/ 8 July 2011

Unsecured credit spike raises alarm

Unsecured Credit Spike Raises Alarm

Unsecured lending is skyrocketing, setting off alarm bells at the consumer watchdog, the National Credit Regulator (NCR).

The spike comes amid growing concern over the high debt levels of South African households still struggling to shake off the global recession. In addition, unsecured credit increases the risk banks face should their customers default and requires that systems in place to manage this risk are rigorously adhered to.

The regulator, in its most recent consumer credit market report, released last month, pointed to the steep rise of unsecured lending, which leapt 67% year on year.

In rand terms, the increase went from about R10-billion to R16.7-billion between March 2010 and March 2011.

Typically, unsecured credit is personal loans to consumers with no surety against default, other than life insurance.

The total number of unsecured credit agreements soared by 49%, going from more than 713 000 to more than one million.

Loans of more than R15 000 experienced the most rapid take-up, rising 69% year on year, according to the report.

Meanwhile, those making the greatest use of unsecured credit facilities earn less than R10 000 a month, taking up 43% of the unsecured credit granted.

People earning more than R15 000 a month follow, taking up 31% of the unsecured credit granted, according to the report.

Under the provisions of the National Credit Act (NCA), banks and credit providers are permitted to charge a maximum interest rate, currently 32%, on unsecured loans.

The rate is much higher than that charged on other types of credit transactions, where loans are backed up by assets that consumers provide as surety against default.

Although the quarter-on-quarter change, from December 2010 to March 2011, showed a marginal decrease in the levels and values of unsecured lending, the annual change has prompted the NCR to take the matter up with the banks.

According to Rajeen Devpruth, the manager for statistics at the regulator, the NCR has noted its concern over the growth in unsecured lending and has held meetings with the market players on the matter.

He said the banks had indicated that they were increasing their loan amounts and loan terms on unsecured credit.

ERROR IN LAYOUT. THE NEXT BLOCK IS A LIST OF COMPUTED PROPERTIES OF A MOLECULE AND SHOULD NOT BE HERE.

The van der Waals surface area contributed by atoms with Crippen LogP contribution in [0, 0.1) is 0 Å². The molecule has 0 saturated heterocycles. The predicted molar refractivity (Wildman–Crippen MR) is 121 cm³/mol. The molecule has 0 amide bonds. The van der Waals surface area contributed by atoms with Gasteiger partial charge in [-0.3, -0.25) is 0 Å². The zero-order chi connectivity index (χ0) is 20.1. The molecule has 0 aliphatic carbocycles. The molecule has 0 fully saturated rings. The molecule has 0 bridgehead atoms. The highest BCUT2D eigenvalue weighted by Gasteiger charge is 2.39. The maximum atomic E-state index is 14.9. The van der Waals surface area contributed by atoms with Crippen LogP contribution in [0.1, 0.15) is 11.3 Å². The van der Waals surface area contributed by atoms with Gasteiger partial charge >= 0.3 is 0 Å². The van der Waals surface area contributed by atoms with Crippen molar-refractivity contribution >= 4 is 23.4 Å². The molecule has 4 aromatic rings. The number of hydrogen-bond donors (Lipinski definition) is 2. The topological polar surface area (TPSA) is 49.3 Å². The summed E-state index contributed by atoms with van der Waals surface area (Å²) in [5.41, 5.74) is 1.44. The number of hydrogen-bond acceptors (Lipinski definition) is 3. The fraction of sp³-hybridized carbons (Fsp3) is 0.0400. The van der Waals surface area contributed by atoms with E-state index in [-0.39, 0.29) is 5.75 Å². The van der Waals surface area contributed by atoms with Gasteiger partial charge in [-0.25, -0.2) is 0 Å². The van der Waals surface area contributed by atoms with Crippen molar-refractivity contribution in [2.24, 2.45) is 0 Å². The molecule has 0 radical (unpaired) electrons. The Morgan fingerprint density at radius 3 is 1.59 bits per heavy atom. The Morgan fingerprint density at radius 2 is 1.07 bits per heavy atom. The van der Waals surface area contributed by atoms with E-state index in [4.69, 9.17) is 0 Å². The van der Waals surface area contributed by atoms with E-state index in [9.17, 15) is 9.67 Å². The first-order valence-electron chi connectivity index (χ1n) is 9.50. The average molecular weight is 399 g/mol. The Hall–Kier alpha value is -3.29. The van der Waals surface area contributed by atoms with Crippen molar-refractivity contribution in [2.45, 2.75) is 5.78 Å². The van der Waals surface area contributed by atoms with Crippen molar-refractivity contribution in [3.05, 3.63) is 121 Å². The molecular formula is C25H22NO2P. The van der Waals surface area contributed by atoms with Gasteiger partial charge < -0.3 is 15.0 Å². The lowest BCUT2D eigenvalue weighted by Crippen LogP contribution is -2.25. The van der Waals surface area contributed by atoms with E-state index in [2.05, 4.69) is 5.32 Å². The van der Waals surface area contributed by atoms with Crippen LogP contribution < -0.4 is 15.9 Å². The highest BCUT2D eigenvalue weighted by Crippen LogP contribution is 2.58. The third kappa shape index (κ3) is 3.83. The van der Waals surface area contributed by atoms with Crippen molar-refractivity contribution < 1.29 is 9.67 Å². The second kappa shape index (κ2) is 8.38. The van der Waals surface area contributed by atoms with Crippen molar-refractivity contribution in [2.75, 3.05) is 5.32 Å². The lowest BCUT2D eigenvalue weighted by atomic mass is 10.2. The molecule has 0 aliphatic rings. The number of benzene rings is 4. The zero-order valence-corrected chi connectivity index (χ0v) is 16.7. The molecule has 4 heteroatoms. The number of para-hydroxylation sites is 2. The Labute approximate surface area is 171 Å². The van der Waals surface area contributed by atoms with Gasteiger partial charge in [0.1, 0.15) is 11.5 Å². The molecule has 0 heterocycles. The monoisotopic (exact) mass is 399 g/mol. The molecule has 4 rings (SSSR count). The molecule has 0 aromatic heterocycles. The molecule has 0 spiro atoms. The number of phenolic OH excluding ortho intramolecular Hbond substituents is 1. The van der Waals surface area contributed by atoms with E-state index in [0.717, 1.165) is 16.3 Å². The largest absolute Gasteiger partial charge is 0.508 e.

Before the advent of the Act in 2007, lenders could give out unsecured loans to a maximum value of R10 000 over 36 months, but were permitted to charge any rate, according to Devpruth.

The Act permitted unsecured loans for more than R10 000 and over a longer period, but interest was capped at the maximum rate.

But, Devpruth said, the Act had forced banks and other credit providers to assess a consumer’s ability to repay the loans to prevent reckless lending.

When it came to the maximum rate, Devpruth said that some lenders charged the full amount instead of using it as a guideline, although some loans could depend on the consumers and their credit history.

“These transactions are unsecured, therefore the lenders do price for risk,” he said.

“But there is nothing to stop consumers from negotiating or requesting lower rates. It is in the credit provider’s own interest to ensure the affordability of the loan.”

Nevertheless, he said, credit providers needed to be aware that the NCR was “watching this space”.

A formula based on the South African Reserve Bank’s repo rate is used to calculate the maximum interest rate that lenders may charge.

Compared with unsecured credit, mortgages rose only 18% year on year but experienced a quarter-on-quarter drop of almost 8%, according to the report.

A leader in the unsecured credit market, Capitec Bank, has aggressively targeted low to middle-income earners, who were traditionally ignored by South Africa’s big-four banks. But it is now facing competition from them as they are also targeting this market.

“Capitec Bank is certainly concerned about the manner in which loan tenures and sizes are being extended and increased,” said Charl Nel, the head of strategic communication at Capitec.

“The pitfalls of a sudden and irresponsible increase in undue credit risk have become apparent in both local and international markets over the past decade.

“Capitec Bank is cautious about the potential oversupply of credit to enthusiastic lenders and the large unsecured amounts being lent out and financed over longer terms.”

The issue had resulted in it heightening its focus on lending parameters and the quality and performance of its loan book, both of which were reviewed regularly.

Nel said Capitec’s entire loan book was unsecured and represented a 12% share of the unsecured and short-term credit market, but just 1% of the total credit market in the country.

He said that the bank’s approach had been to charge “the lowest possible rate, given the particular risk profile of the customer and not simply to price at the ceiling rate that the NCA allows”.

The rating agency Moody’s, in a credit opinion in April this year, noted that Capitec had increased loans and advances tenfold between 2006 and 2010.

It said that one of the chief impediments to the bank’s “risk positioning” included its high-risk product range, namely unsecured personal loans to lower and middle-income earners.

But, according to Moody’s, the bank was run according to “prudent risk-management practices”.

Moody’s highlighted Capitec’s credit-assessment process when evaluating customers applying for loans, which included analysing past behaviour, taking into account the customer’s income and assessing the affordability of the loan, living expenses and current obligations. Capitec also used an employer grading system, which assessed the financial stability of the customer’s employer.